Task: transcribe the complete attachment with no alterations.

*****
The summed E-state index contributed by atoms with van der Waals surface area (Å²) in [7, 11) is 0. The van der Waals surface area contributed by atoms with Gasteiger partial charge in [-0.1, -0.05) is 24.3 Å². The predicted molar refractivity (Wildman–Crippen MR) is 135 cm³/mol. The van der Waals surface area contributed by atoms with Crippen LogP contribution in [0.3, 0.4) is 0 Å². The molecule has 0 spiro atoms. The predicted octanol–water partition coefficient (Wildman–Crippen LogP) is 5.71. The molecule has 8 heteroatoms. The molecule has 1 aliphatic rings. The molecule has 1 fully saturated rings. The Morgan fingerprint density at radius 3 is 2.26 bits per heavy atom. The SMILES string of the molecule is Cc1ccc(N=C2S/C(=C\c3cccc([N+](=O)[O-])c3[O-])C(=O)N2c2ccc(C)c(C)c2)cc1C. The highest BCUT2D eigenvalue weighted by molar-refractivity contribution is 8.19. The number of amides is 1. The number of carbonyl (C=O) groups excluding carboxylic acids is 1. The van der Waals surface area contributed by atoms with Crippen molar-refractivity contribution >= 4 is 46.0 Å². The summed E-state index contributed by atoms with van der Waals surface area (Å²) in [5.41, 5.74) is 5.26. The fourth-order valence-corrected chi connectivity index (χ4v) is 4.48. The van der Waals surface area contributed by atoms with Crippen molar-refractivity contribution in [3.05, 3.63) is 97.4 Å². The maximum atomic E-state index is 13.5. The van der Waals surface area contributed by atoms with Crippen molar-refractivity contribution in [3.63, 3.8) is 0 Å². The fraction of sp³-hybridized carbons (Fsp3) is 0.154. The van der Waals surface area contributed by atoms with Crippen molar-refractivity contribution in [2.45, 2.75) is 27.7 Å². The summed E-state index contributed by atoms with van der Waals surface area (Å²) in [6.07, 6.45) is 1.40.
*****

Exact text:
The summed E-state index contributed by atoms with van der Waals surface area (Å²) in [7, 11) is 0. The van der Waals surface area contributed by atoms with Gasteiger partial charge in [-0.1, -0.05) is 24.3 Å². The predicted molar refractivity (Wildman–Crippen MR) is 135 cm³/mol. The van der Waals surface area contributed by atoms with Crippen LogP contribution in [0.3, 0.4) is 0 Å². The molecule has 0 spiro atoms. The predicted octanol–water partition coefficient (Wildman–Crippen LogP) is 5.71. The molecule has 8 heteroatoms. The molecule has 1 aliphatic rings. The molecule has 1 fully saturated rings. The Morgan fingerprint density at radius 3 is 2.26 bits per heavy atom. The SMILES string of the molecule is Cc1ccc(N=C2S/C(=C\c3cccc([N+](=O)[O-])c3[O-])C(=O)N2c2ccc(C)c(C)c2)cc1C. The highest BCUT2D eigenvalue weighted by molar-refractivity contribution is 8.19. The number of amides is 1. The number of carbonyl (C=O) groups excluding carboxylic acids is 1. The van der Waals surface area contributed by atoms with Crippen molar-refractivity contribution >= 4 is 46.0 Å². The summed E-state index contributed by atoms with van der Waals surface area (Å²) in [5.41, 5.74) is 5.26. The fourth-order valence-corrected chi connectivity index (χ4v) is 4.48. The van der Waals surface area contributed by atoms with Crippen molar-refractivity contribution in [3.05, 3.63) is 97.4 Å². The maximum atomic E-state index is 13.5. The van der Waals surface area contributed by atoms with Crippen molar-refractivity contribution in [3.63, 3.8) is 0 Å². The fraction of sp³-hybridized carbons (Fsp3) is 0.154. The van der Waals surface area contributed by atoms with Crippen molar-refractivity contribution in [2.45, 2.75) is 27.7 Å². The summed E-state index contributed by atoms with van der Waals surface area (Å²) in [6.07, 6.45) is 1.40.